New audit tool paired with real-world solutions gathered by researchers helps long-term care communities create "sense-sensitive" environments for seniors with hearing, vision, smell, taste and touch impairments
OTTAWA, Oct. 16, 2017 /CNW/ - Sodexo, world leader in quality of life services, and the University of Ottawa Life Research Institute today released the first comprehensive study of how the five senses impact quality of life for those living in long-term care communities. All five senses can diminish as we age, and "How and Why the Five Sense Matter for Quality of Life: A Guide for Long-Term Care Communities" reveals the importance of understanding sensory impairments when creating environments for seniors, whether at-home or in a long-term care community.
Research in the Journal of the American Geriatrics Society shows that the rapid growth of the world's senior population, minimal awareness exists regarding the negative effects sensory impairments have on seniors living in long-term care communities. In fact, 94 percent of people will experience diminishment of at least one of their senses as they age.
With this reality in mind, the Sodexo-uOttawa study presented strategies for creating "sense-sensitive" environments that will facilitate person-centered care for seniors. For example:
- Seniors with low vision may have difficulty distinguishing between similar colors, so long-term care communities might use high-contrast colors to help them see different items and areas.
- Sense of smell can diminish with age and impact the ability to taste. Creating an open kitchen area helps residents better smell food—which can stimulate appetite.
- Hearing impairment can make participating in conversations difficult. Minimizing background noise from heating and cooling systems, equipment and cleaning services to may make it easier for seniors to hear others.
"Good care must begin with empathy," said Marc Plumart, Sodexo CEO of Healthcare & Seniors Worldwide. "This study helps senior-care managers put themselves in the shoes of their residents to understand how they experience the world—which is different for those with diminished senses. By understanding their needs, they can design services and environments to improve quality of life."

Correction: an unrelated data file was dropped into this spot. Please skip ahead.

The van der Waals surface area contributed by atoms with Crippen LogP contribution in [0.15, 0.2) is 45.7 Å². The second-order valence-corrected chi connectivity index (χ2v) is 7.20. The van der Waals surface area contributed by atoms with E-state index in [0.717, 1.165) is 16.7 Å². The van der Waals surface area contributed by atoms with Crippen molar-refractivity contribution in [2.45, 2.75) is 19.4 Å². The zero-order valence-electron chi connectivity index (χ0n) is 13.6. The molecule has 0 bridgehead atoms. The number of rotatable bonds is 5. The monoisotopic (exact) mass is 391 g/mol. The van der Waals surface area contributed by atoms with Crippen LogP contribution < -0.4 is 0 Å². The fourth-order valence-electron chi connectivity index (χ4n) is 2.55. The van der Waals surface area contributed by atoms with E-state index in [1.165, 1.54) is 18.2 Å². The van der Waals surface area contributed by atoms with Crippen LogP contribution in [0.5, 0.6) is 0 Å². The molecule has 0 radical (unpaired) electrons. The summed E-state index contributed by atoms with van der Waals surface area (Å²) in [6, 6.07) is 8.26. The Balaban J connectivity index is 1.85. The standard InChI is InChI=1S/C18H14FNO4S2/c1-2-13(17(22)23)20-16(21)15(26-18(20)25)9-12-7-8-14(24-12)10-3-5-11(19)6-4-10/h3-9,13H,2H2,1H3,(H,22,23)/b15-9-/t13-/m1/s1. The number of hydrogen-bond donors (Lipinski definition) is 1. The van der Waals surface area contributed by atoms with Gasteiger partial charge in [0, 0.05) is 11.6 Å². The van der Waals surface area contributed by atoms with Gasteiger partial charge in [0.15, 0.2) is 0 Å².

In addition to the guide, the research team developed an audit tool to help long-term care communities assess and improve their level of sense-sensitivity. This tool is a useful, practical way to gauge quality of life through resident perceptions, physical environment, and existing policies and procedures. The audit includes a series of questions targeting residents, family members, clinical, technical and administrative staff.
"Healthcare today is complex, but many answers lie in taking care of people's needs—and how these are affected by their diminishing senses," said Hélène Perrault, Professor and Dean of Faculty of Health Sciences at University of Ottawa. "This guide and audit tool will give users benchmarks and a strategy to track the impact of sensory loss on quality of life."
"The guide and audit tool produced by our research collaboration demonstrate clearly the value of genuine engagement between Sodexo and leading researchers." said Thomas Jelley, Vice President of the Sodexo Institute for Quality of Life. "It's been a privilege to broker and support this partnership with the University of Ottawa."
To download the study "How and Why the Five Sense Matter for Quality of Life: A Guide for Long-Term Care Communities" visit www.sodexo.com/fivesenses.
Sodexo Canada delivers on-site services at nearly 750 locations for more than 230 clients in the Healthcare, Education, Business & Industry and Energy & Resource sectors. The company's 10,000 employees work together to improve the Quality of Life for their customers by designing, managing and delivering a wide range of solutions—from project management to energy planning, from technical building maintenance to concierge services, from housekeeping to fitness centre management, and from catering and food services to clinical technology management. Sodexo has been operating in Canada for over 40 years.
The Sodexo STOP HUNGER Foundation is an independent charitable organization that has donated more than 1,000,000 meals to at-risk youth in Canada since it was founded in 2001. Globally, Sodexo operates in 80 countries and serves 75 million consumers each day. Follow us on Twitter @SodexoCanada
Key figures (as of August 31, 2016)
20.2 billion euro consolidated revenue
19th largest employer worldwide
80 countries 75 million consumers served daily
17.1 billion euro in market capitalization (as of July 5, 2017)
About The University of Ottawa—A crossroads of cultures and ideas
The University of Ottawa is home to over 50,000 students, faculty and staff, who live, work and study in both French and English. Our campus is a crossroads of cultures and ideas, where bold minds come together to inspire game-changing ideas. We are one of Canada's top 10 research universities—our professors and researchers explore new approaches to today's challenges. One of a handful of Canadian universities ranked among the top 200 in the world, we attract exceptional thinkers and welcome diverse perspectives from across the globe.
SOURCE Sodexo Canada
For further information: Sodexo Contact: Leslie Booth, Xposure PR, 416 427 1588, firstname.lastname@example.org; uOttawa contact: Néomie Duval, Manager, Media Relations, University of Ottawa, Tel: 613-240-0275, neomie.duval@uOttawa.ca